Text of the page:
Sounds like a dirty/bad IAC. It may not set a fault code
but, you should have it scanned for any set codes. Autozone
and others offer this service for free on the chance they
can sell you the repair parts. Many times the IAC can be
cleaned with patience and the correct solvent. New cost
about $45 > $100+ depending on application and source.
On 1 Jun 2005 07:26:17 -0700, firstname.lastname@example.org wrote:
Sorry, I didn't see where Hurc had responded to this post.
I did not see where anyone had responded to the OP at the
time (check the message header for correct time of posting).
Cleaning or replacing the IAC according to the needs of the
OP is a common repair for this problem. A bit of diagnostic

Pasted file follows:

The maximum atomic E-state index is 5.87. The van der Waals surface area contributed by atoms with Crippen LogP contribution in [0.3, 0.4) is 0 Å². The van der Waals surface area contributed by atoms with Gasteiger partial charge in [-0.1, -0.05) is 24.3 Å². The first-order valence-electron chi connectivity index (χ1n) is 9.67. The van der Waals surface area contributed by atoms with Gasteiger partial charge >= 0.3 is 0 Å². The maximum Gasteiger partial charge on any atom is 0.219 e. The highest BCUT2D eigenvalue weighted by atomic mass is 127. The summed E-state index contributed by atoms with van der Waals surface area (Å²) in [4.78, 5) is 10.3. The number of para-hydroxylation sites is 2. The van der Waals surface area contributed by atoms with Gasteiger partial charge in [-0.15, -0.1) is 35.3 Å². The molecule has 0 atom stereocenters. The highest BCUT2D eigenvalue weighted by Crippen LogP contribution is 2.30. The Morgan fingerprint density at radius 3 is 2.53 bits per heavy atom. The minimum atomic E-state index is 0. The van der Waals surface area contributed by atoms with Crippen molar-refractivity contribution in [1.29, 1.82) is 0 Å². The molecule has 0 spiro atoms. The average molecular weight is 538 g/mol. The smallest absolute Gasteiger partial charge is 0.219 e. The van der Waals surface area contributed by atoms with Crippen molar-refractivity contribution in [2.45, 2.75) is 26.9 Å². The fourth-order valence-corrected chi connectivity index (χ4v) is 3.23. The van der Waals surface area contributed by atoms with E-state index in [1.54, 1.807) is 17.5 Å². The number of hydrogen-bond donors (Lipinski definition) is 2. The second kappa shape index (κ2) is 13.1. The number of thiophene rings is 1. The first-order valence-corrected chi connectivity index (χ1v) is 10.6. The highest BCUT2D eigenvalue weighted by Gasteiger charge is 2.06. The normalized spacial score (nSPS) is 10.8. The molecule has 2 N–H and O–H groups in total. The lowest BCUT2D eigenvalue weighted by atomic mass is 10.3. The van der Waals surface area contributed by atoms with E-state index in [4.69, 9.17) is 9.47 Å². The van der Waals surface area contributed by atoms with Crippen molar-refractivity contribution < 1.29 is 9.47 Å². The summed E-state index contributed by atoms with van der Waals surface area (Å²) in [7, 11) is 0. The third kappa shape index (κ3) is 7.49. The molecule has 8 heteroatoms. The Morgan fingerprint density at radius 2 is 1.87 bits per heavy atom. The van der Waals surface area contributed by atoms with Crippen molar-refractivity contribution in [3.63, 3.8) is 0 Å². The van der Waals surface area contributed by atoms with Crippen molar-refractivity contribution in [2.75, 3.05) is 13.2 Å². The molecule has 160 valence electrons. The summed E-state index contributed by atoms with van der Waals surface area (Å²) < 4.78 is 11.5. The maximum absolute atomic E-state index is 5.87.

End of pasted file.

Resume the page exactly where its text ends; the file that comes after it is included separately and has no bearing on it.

work by a competent technician who can actually lay an
eyeball on the vehicle is always best. Did I say something
wrong to deserve your wrath? I hope you don't think I am
Hurc! I take offense to such accusations! If you have a
problem with Hurc, you need to respond to him.
Hold the phone...
My post was a sidebar to the OP and your response, to point out the
thread to hurc ass, who claims that IACs never fail or get dirty, and
that advising anyone to clean them is foolish.
Was not intended to offend you, lugnut!
On 1 Jun 2005 09:34:38 -0700, email@example.com wrote:
Thanks, I try to ignore YKW as much as possible. In my
reader, It appeared you thought my advice was something less
than useless. BTW, cleaning an IAC may not be cost
effective if you have a shop doing the repair. DIY cost a
few minutes of your time and the cost of the solvent
assuming one already has the tools and basic knowledge to do
the job. Some like my CV with an aftermatket cost of $45
makes it a tossup whether to clean it or not if it has to
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